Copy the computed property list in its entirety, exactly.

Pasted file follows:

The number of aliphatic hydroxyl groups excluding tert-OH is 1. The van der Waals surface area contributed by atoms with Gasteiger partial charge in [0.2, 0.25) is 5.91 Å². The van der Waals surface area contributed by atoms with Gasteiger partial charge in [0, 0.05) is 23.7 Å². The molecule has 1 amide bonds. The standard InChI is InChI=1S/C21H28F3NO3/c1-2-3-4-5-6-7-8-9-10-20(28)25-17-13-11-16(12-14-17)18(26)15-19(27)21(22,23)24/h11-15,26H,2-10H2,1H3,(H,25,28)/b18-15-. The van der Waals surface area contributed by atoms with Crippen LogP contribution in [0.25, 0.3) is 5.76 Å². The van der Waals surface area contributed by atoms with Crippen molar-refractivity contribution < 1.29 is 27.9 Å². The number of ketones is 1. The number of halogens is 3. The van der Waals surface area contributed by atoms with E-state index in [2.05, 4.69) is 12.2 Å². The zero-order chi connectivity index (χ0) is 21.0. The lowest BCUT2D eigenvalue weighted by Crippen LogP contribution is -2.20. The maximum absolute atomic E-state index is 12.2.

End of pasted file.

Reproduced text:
The number of aliphatic hydroxyl groups excluding tert-OH is 1. The van der Waals surface area contributed by atoms with Gasteiger partial charge in [0.2, 0.25) is 5.91 Å². The van der Waals surface area contributed by atoms with Gasteiger partial charge in [0, 0.05) is 23.7 Å². The molecule has 1 amide bonds. The standard InChI is InChI=1S/C21H28F3NO3/c1-2-3-4-5-6-7-8-9-10-20(28)25-17-13-11-16(12-14-17)18(26)15-19(27)21(22,23)24/h11-15,26H,2-10H2,1H3,(H,25,28)/b18-15-. The van der Waals surface area contributed by atoms with Crippen LogP contribution in [0.25, 0.3) is 5.76 Å². The van der Waals surface area contributed by atoms with Crippen molar-refractivity contribution < 1.29 is 27.9 Å². The number of ketones is 1. The number of halogens is 3. The van der Waals surface area contributed by atoms with E-state index in [2.05, 4.69) is 12.2 Å². The zero-order chi connectivity index (χ0) is 21.0. The lowest BCUT2D eigenvalue weighted by Crippen LogP contribution is -2.20. The maximum absolute atomic E-state index is 12.2.